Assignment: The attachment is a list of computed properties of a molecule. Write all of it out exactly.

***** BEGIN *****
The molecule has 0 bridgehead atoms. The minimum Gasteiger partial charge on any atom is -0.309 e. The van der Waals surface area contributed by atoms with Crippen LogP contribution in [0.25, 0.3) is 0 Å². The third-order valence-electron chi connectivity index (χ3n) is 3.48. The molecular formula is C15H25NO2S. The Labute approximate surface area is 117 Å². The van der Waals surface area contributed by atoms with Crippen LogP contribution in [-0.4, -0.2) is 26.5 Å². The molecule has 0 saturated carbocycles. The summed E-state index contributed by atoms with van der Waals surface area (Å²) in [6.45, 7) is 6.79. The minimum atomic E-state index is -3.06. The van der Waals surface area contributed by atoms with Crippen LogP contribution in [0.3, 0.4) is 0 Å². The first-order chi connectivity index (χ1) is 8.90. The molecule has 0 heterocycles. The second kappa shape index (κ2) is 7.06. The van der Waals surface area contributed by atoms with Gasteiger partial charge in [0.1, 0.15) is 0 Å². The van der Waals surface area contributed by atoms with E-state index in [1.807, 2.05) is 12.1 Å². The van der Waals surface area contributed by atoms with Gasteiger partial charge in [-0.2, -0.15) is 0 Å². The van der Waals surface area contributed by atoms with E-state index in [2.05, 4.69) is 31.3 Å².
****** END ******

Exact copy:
The molecule has 0 bridgehead atoms. The minimum Gasteiger partial charge on any atom is -0.309 e. The van der Waals surface area contributed by atoms with Crippen LogP contribution in [0.25, 0.3) is 0 Å². The third-order valence-electron chi connectivity index (χ3n) is 3.48. The molecular formula is C15H25NO2S. The Labute approximate surface area is 117 Å². The van der Waals surface area contributed by atoms with Crippen LogP contribution in [-0.4, -0.2) is 26.5 Å². The molecule has 0 saturated carbocycles. The summed E-state index contributed by atoms with van der Waals surface area (Å²) in [6.45, 7) is 6.79. The minimum atomic E-state index is -3.06. The van der Waals surface area contributed by atoms with Crippen LogP contribution in [0.3, 0.4) is 0 Å². The first-order chi connectivity index (χ1) is 8.90. The molecule has 0 heterocycles. The second kappa shape index (κ2) is 7.06. The van der Waals surface area contributed by atoms with Gasteiger partial charge in [0.1, 0.15) is 0 Å². The van der Waals surface area contributed by atoms with E-state index in [1.807, 2.05) is 12.1 Å². The van der Waals surface area contributed by atoms with Gasteiger partial charge in [-0.2, -0.15) is 0 Å². The van der Waals surface area contributed by atoms with E-state index in [2.05, 4.69) is 31.3 Å².